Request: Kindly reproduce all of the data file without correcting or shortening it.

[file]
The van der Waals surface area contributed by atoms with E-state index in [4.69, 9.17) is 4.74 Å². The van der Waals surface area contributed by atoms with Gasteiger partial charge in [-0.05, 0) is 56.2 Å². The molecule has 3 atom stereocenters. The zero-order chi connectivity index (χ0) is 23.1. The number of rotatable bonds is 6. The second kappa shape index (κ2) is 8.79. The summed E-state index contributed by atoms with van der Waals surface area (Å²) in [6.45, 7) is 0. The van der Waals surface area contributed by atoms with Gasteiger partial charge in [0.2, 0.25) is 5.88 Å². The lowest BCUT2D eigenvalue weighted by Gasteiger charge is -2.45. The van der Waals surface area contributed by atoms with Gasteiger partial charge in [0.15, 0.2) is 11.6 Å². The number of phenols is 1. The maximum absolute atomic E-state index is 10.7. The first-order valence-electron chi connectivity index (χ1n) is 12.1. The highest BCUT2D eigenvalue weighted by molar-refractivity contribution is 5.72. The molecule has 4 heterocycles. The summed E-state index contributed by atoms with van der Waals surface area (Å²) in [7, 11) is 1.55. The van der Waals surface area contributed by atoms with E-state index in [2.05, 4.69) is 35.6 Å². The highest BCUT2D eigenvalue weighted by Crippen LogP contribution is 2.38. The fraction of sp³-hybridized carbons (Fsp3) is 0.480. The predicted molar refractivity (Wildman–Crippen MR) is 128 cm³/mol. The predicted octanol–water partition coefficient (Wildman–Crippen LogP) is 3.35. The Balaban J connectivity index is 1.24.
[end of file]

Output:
The van der Waals surface area contributed by atoms with E-state index in [4.69, 9.17) is 4.74 Å². The van der Waals surface area contributed by atoms with Gasteiger partial charge in [-0.05, 0) is 56.2 Å². The molecule has 3 atom stereocenters. The zero-order chi connectivity index (χ0) is 23.1. The number of rotatable bonds is 6. The second kappa shape index (κ2) is 8.79. The summed E-state index contributed by atoms with van der Waals surface area (Å²) in [6.45, 7) is 0. The van der Waals surface area contributed by atoms with Gasteiger partial charge in [0.2, 0.25) is 5.88 Å². The lowest BCUT2D eigenvalue weighted by Gasteiger charge is -2.45. The van der Waals surface area contributed by atoms with Gasteiger partial charge in [0.15, 0.2) is 11.6 Å². The number of phenols is 1. The maximum absolute atomic E-state index is 10.7. The first-order valence-electron chi connectivity index (χ1n) is 12.1. The highest BCUT2D eigenvalue weighted by molar-refractivity contribution is 5.72. The molecule has 4 heterocycles. The summed E-state index contributed by atoms with van der Waals surface area (Å²) in [7, 11) is 1.55. The van der Waals surface area contributed by atoms with E-state index in [2.05, 4.69) is 35.6 Å². The highest BCUT2D eigenvalue weighted by Crippen LogP contribution is 2.38. The fraction of sp³-hybridized carbons (Fsp3) is 0.480. The predicted molar refractivity (Wildman–Crippen MR) is 128 cm³/mol. The predicted octanol–water partition coefficient (Wildman–Crippen LogP) is 3.35. The Balaban J connectivity index is 1.24.